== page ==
Mind-Body Health

Practices for Renewal this Spring

Woman with eyes closed relaxing on sofa with headphones on
Woman with eyes closed relaxing on sofa with headphones on

We begin Spring with the hope of a post-pandemic new normal on the horizon. The path to healing and rejuvenation is through consciously releasing the emotions of a year defined by COVID-19. April is a good time to set intentions for discovery, renewal, connection, and service.

Here is a practice to get “unstuck” and move forward for this new phase of our collective healing. It involves release, reflection, and intention.

Release

Anxiety during the pandemic – in children and adults – has affected mental health on an unprecedented level. While we need to address the overall ramifications of COVID-19, you can begin an individual practice of releasing the emotions that came with the uncertainty of the last year.

Anxiety builds up as tension in the body – stiffness in the back or neck, uneasiness in the stomach, sweaty palms, and headaches. Through breath, body awareness, and movement, you can be aware of where you are holding tension, and actively release it.

Here is a simple body awareness exercise:

  • As you are reading these words, take a conscious breath, in and out, and do a quick body scan.
  • Take another breath, in and out, and sense where you are holding tightness in your body.
  • Where you notice some discomfort, shift your attention to that area of your body, and breathe in and out.

Another simple exercise for release is to “Blow Those Butterflies Away”, an exercise I share with children in my book, Just Breathe: Meditation, Mindfulness, Movement, and More. It is a good exercise to release anxiety that often builds up as queasiness in our stomachs.

  • Take a deep breath, in and out.
  • Put your attention on your stomach
  • Take a deep breath in.
  • Actively, blow out your breath, visualizing colorful butterflies scattering in the air as you blow them out.
Illustration by Brenna Vaughan, from Just Breathe.


Reflection

Time alone or in small pods with the same people and routine has, in its own way, become our new normal. While we hope for a return to school and the office, socializing with friends and family, and a return to live events like sports games or concerts, so much of what it is to come remains unknown. And, how we acclimate back to a new normal, even if we are hopeful and excited, can create anxiety, especially for kids.

To move forward, it can be helpful to actively reflect on the emotions of the past year.

Here is an exercise you can do alone or with your kids to look at the past year and prepare for what lies ahead.

  • Place a chair, facing a window or open space, if possible.
  • Sit in the chair, looking forward, and take a deep breath. In and out.
  • Open the space in your mind of what lies ahead.
  • Now, stand up and actively turn the chair around.
  • Sit in the chair, and in your mind, reflect on the past year.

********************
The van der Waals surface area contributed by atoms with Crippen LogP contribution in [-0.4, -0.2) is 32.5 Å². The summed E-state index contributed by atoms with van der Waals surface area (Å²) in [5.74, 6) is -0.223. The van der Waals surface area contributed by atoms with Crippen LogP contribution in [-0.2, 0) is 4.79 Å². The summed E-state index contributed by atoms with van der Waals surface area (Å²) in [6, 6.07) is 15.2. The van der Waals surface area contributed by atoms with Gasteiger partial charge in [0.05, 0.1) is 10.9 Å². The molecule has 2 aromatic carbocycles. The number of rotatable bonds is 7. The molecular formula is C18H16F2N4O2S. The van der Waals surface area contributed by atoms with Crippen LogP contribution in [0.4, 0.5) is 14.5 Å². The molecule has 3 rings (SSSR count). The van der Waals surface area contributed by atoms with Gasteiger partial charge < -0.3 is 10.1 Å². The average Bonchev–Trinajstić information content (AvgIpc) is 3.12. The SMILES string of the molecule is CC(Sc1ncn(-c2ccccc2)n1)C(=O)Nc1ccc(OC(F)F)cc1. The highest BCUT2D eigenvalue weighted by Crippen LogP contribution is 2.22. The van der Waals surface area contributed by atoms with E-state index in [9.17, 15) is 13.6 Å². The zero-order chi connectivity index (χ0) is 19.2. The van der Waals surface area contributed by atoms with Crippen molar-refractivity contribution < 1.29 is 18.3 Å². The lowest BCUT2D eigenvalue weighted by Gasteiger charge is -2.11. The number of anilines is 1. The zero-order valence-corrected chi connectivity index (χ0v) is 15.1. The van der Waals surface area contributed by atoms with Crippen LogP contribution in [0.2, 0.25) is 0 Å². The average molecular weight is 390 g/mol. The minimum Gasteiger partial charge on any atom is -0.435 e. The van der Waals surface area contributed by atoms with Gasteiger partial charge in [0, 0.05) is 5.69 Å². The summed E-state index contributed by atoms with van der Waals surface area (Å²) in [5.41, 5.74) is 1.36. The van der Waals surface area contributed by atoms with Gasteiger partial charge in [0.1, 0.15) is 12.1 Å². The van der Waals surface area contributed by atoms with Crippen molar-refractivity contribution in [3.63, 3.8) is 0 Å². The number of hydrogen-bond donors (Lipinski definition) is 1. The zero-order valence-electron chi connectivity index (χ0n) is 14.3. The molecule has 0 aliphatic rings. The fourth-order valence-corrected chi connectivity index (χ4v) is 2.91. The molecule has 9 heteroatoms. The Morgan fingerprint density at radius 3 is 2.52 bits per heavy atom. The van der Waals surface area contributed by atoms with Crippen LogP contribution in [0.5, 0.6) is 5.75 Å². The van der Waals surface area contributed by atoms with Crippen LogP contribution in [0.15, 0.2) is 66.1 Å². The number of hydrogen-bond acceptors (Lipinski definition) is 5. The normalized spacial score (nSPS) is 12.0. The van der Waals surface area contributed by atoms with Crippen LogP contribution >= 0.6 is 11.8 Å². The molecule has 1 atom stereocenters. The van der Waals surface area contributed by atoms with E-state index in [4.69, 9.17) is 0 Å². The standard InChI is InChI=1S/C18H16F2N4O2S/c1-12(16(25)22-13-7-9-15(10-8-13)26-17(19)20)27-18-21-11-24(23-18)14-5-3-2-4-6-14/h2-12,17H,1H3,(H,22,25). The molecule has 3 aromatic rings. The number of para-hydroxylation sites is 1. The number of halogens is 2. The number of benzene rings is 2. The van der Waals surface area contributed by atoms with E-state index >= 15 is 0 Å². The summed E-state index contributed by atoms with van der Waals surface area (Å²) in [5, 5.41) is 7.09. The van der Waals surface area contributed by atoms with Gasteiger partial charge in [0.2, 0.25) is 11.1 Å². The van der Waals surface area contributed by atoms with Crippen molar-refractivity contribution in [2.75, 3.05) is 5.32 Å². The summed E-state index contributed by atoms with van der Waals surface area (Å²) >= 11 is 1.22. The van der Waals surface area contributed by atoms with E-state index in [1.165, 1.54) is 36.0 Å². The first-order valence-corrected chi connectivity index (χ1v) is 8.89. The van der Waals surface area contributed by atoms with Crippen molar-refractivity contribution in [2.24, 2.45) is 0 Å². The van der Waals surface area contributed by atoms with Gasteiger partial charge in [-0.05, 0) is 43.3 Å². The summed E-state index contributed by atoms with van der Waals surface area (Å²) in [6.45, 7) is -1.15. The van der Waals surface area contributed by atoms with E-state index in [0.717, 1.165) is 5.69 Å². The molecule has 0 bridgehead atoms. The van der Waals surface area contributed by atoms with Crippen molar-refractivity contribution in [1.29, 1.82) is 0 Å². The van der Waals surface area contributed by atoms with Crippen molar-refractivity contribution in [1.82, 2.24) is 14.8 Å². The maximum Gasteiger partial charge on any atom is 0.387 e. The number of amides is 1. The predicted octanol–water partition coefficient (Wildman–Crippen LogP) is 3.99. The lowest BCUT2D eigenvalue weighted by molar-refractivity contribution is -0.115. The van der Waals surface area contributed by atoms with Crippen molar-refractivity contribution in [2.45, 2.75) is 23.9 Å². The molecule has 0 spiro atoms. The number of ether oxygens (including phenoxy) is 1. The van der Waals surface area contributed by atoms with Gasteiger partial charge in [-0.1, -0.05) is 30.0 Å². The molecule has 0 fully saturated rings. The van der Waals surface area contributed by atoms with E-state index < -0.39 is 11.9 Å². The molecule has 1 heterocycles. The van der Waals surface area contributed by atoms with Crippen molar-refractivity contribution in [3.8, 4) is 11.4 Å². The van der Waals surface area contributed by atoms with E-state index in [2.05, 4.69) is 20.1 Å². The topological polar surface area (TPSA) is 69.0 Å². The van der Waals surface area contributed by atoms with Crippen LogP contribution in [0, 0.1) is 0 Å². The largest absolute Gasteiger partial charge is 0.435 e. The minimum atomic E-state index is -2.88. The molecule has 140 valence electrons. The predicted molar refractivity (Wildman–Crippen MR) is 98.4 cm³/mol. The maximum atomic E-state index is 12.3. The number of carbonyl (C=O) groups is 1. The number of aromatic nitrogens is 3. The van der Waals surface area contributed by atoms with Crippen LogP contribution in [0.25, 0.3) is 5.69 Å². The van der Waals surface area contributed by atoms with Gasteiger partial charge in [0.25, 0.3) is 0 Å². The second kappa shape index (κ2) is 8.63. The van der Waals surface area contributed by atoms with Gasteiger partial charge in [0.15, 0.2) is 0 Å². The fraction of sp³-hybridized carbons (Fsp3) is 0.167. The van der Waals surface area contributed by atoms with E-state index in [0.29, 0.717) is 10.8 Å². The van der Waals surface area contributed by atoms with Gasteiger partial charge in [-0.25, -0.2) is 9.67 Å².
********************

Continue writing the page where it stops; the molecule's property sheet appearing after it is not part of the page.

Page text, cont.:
• Events may pop in and out, conversations, pivotal moments.
  • Do a quick body scan, and feel where you may be holding emotions in your body. (Note, in addition to stress, you may have many positives emotions like love and connection so honor those with gratitude).
  • As emotions like fear and anxiety arise, feel them in your body and pay attention to those areas.
  • Take a deep breath in, and actively blow out. (Like Blow Those Butterflies Away above).
  • Commit to accepting what has happened, but also releasing these past emotions as you blow them out.
  • Stand up, and turn your chair around again, looking ahead.
  • Take a deep breath in and out, knowing that you are ready for the future.
Quotes

An intention is like planting a seed for the qualities you aspire for in your life – health, connection, inspiration, a sense of purpose. Often, when you plant a seed, you don’t know how it will blossom, but you trust that with attention it will grow into something beautiful.

Intention

An intention is like planting a seed for the qualities you aspire for in your life – health, connection, inspiration, a sense of purpose. Often, when you plant a seed, you don’t know how it will blossom, but you trust that with attention it will grow into something beautiful.

There is a phrase in the Upanishads that says:

You are what your deepest desire is,
As is your desire so is your intent.

As we begin Spring, a season that will be unlike those of the past because of the pandemic, it is an opportune time to reflect on our deepest desires and set intentions for renewal.

Here is a simple exercise to set an intention:

  • Sit comfortably.
  • Take a deep breath, in and out.
  • With your attention on your heart, think of your deepest desires – not material desires, but the qualities you truly want in your life (things like security, health, love, purpose).
  • As you breathe in and out, what may arise are emotions you treasure – like a loving bond with a child – or experience you aspire for that will give you joy and connection (like being of service in your community).
  • Take a deep breath, in and out, and take full ownership of your desire.
  • Complete this sentence without justification or questioning.
  • My intent is _____________.

By stating an intent, you plant a seed for this desire to manifest in your life through your attention and actions. Anchored in this intention, you are ready to move forward with clarity, energy, and purpose.

Find more tools for release, reflection, and intention on the Chopra App, available now.